The holey shirt

Embarrassing moment.

This is not my most embarrassing moment. I have a lot of them and it would be too hard to qualify them into most embarrassing and least embarrassing.

But here is one.

Sunday. I am a salon receptionist and I’m working a six hour shift — answering phones, making appointments and worrying about all the homework I haven’t finished yet for the classes I have Monday.

I’m wearing a grey and silver sweater my mom gave me for Christmas. It’s one of my favorite pieces of clothing because I like the shape of it and the way it feels. It’s loosely knitted and the cloth has a scratchy texture that sometimes hurts my elbows when I lean on the counter, but it’s worth it because this sweater is beautiful.

I’m the only person at the register until close, which is about four hours away as I check my white wristwatch. I won’t get a break for a six-hour shift, so it’s just the front desk and me until I go home.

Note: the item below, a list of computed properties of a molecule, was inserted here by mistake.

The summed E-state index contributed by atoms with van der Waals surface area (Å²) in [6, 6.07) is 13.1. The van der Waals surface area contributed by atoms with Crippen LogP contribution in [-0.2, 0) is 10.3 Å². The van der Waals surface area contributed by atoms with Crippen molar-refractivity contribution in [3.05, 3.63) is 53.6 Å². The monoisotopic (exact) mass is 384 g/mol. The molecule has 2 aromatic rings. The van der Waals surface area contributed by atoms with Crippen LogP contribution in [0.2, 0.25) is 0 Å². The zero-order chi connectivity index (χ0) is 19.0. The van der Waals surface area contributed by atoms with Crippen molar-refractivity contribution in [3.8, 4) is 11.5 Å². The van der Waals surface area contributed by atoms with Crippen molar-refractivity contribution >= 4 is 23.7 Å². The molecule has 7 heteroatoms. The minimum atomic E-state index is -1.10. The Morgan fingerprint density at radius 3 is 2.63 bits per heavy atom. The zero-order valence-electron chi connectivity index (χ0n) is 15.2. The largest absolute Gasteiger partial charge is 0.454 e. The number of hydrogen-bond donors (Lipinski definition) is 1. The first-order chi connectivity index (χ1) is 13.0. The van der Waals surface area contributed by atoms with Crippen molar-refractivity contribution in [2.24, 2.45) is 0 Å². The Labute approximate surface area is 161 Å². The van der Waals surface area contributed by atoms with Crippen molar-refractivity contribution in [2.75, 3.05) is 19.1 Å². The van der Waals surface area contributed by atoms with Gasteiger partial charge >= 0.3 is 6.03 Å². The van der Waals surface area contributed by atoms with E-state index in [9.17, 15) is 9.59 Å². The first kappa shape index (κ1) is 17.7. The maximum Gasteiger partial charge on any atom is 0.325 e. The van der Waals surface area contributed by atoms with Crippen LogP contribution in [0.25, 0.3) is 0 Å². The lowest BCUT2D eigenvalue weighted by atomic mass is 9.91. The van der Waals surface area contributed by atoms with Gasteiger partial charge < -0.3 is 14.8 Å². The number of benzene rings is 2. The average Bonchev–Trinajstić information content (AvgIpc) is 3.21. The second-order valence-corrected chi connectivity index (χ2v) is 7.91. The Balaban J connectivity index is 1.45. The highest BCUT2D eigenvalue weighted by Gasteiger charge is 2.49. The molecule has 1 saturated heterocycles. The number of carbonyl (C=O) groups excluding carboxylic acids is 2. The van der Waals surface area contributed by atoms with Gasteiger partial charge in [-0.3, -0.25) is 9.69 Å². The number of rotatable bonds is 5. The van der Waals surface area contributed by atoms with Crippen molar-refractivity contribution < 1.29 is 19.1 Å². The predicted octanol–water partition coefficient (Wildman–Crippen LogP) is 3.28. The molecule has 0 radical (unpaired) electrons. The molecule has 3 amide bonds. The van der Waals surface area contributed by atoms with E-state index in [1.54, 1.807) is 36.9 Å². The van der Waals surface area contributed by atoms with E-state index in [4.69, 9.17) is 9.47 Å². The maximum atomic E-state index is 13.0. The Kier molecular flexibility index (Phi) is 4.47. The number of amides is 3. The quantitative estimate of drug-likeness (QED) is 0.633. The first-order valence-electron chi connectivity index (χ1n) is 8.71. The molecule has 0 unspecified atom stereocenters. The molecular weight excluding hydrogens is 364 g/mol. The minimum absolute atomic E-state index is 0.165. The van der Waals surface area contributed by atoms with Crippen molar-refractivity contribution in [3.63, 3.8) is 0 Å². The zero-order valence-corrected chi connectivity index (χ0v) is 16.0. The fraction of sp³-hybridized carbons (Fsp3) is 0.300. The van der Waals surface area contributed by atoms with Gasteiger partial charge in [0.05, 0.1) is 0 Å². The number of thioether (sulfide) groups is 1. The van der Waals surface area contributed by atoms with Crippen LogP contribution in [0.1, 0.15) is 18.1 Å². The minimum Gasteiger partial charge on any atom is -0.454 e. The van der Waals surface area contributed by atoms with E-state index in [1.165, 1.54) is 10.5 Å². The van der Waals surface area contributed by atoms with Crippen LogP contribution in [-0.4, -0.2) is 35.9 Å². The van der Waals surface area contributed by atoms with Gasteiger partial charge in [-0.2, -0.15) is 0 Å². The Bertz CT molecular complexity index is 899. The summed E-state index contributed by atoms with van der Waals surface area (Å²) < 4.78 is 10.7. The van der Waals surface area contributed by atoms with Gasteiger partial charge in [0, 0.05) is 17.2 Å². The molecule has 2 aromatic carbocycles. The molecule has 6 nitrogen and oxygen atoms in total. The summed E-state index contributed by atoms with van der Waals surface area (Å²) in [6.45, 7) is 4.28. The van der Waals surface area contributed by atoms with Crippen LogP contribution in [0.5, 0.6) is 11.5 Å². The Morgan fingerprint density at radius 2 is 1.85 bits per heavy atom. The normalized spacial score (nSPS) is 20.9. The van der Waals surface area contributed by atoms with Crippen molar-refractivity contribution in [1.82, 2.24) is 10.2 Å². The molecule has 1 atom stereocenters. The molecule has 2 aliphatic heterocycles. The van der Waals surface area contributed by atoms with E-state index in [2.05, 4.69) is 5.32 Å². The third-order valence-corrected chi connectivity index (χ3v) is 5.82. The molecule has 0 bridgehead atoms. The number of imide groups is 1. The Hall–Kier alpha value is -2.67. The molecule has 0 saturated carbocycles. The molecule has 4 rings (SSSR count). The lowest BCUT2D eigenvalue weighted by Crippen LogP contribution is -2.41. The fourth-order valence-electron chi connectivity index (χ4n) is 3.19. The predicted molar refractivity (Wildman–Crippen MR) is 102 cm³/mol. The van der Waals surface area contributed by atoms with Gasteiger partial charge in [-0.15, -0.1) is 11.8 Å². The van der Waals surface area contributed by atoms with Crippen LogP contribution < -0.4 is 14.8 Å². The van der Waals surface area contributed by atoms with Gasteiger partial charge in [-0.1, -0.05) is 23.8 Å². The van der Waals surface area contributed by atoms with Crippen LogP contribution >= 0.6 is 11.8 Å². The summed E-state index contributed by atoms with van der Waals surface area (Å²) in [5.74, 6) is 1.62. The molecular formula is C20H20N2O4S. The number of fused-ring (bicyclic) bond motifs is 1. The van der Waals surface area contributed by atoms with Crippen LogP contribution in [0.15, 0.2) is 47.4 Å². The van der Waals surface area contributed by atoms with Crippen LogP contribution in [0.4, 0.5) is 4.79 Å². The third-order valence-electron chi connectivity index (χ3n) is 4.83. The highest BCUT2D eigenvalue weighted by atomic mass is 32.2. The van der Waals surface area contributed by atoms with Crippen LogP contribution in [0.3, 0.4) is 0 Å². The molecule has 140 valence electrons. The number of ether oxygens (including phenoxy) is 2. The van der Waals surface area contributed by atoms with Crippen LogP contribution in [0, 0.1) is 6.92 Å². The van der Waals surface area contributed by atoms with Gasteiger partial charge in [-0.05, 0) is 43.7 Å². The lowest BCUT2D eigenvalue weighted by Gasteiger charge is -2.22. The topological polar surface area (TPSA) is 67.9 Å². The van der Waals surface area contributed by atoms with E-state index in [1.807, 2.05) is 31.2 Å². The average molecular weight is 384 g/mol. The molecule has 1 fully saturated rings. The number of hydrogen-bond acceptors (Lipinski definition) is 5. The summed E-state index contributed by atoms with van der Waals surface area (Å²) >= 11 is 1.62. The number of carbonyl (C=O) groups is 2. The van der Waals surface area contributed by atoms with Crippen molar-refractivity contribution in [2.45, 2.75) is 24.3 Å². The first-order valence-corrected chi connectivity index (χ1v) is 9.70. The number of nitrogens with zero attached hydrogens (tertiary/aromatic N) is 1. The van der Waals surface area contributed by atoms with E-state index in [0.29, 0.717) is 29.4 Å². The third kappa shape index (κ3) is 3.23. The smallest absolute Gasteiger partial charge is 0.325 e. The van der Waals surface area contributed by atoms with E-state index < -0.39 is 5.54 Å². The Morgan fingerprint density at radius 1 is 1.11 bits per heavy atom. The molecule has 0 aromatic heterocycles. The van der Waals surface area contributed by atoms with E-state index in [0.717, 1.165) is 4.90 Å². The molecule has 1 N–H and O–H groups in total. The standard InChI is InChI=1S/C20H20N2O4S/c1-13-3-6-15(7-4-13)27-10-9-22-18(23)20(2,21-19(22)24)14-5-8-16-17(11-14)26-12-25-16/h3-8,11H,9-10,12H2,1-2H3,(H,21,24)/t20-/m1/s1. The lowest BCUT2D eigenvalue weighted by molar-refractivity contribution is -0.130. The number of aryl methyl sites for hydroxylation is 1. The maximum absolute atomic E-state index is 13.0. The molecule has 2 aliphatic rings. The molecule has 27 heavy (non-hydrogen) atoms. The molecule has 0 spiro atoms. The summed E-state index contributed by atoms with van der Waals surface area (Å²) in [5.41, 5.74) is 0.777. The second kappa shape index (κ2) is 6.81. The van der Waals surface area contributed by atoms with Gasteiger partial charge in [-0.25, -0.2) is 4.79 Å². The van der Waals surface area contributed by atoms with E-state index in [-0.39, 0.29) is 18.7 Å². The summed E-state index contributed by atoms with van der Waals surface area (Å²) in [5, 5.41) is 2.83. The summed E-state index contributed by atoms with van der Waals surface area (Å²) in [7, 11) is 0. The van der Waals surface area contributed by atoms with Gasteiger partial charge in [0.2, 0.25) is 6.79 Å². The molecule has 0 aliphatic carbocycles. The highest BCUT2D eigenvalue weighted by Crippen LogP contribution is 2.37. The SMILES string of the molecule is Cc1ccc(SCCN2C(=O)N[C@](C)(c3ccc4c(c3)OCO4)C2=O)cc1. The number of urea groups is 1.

And then, I realize the clasp on my wristwatch has hooked one of the loose seams on my sweater. I pull, without realizing what I’m doing. A tiny hole appears in the middle of my sweater. I peer down at it. No one will notice such a tiny hole. Crisis averted. I touch it gently with my fingers and try to dust away a loose piece of thread. The thread gives, but so does the hole. It’s bigger now. Too big. I’m supposed to work the front desk for four more hours and there is a dime-sized hole in the middle of my shirt.

This is not professional.

Casually, I fold my arms and consider my next steps. I could live with it. I could fold my arms for four more hours and go T-Rex whenever I have to pick something up. I could go home. No, too dramatic. I’ll go buy a new shirt, I think. I’m not supposed to have a break today but this is an emergency. You can’t have a receptionist with a gaping hole in her shirt, which is growing wider the more I fidget.

I toddle to the back of the salon and ask someone to cover for me while I, face blushing, go buy a new shirt. “How did I rip open my shirt?” she asks. Just by moving my arm.

I march through the store and clock out, all the while arms at an awkward angle to conceal the atrocity that has taken hold of my shirt.

I went into the first store I saw. The shirt cost $40.

Abby Petersen for Royal Report